As opposition to cash transfers and FDI in retail shows, it is difficult to change the direction of Indian policymaking
In Greek mythology, Sisyphus was a frustrated man. He endeavoured to roll his rock up the hill, but the harder he pushed, the stronger were the countervailing forces that sent his boulder tumbling down. A shift in the direction of Indian policy is a Sisyphean challenge. Whatever be the merits of the desired change, the argumentative Indian will inevitably find reason to block its progress. Thus the twists and turns in the effort to bring succour to farmers by modernising the “farm-to-fork” supply chain through FDI in multi-brand retailing. Thus the noise against the cash transfer scheme. Fortunately, in both these cases, the government has not given up and is slowly but surely making its way to the top of the hill.
Alfred Marshall, the father of modern economics, used the ancient Greek word “organan” to nuance the purpose of economics. Organan means a tool; an implement designed to sort out mechanical problems. It is not a perfect instrument. It has to be modified and adapted to the nature of the problem and it provides the means to reduce inefficiencies and maximise possibilities. It does not offer a perfect solution. Similarly, economics is an “apparatus of the mind” (this was Keynes’s description) that will not “discover the final truth”, but can provide an “engine of analysis” to find answers to existing difficulties. It is not a perfect apparatus and it needs to be continually adapted to changing circumstances and context.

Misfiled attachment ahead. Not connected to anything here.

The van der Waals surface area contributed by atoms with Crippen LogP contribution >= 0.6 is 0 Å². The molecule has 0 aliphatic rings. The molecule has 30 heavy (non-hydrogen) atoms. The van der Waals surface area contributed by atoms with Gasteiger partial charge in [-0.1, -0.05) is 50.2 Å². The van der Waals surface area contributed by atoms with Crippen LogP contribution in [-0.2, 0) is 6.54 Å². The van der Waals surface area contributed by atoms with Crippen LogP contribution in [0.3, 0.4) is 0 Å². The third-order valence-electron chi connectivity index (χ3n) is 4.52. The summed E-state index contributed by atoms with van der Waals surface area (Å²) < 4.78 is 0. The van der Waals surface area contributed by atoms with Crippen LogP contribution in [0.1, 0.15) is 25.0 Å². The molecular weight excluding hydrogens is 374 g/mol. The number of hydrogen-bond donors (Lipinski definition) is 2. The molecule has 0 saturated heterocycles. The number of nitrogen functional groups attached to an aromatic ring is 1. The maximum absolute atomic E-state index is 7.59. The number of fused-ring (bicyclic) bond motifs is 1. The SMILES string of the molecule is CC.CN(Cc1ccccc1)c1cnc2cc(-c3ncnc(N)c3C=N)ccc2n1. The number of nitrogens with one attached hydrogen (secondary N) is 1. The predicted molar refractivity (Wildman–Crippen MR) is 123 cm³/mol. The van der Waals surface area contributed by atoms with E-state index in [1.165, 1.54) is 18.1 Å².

Critics of the government’s efforts to shift the needle of economic policy, in particular on retailing and the distribution of public entitlements, should think of an organan when making their comments. The shift will not be a cure-all; it will not be perfect; it will not eliminate all waste. There will be consequential costs and it may require mid-course correction. But it will be a step forward, and if the tools are upgraded in line with emerging developments, this first step could lead to larger steps towards resolving deep-rooted economic issues. Marshall and Keynes were clearly of the view that doing something, even if that something was imperfect in conception and rendition, would be more useful than standing still in the mire waiting for perfectly cloudless blue skies.
That there are arguments for and against multi-brand retailing and cash transfers is unremarkable. Our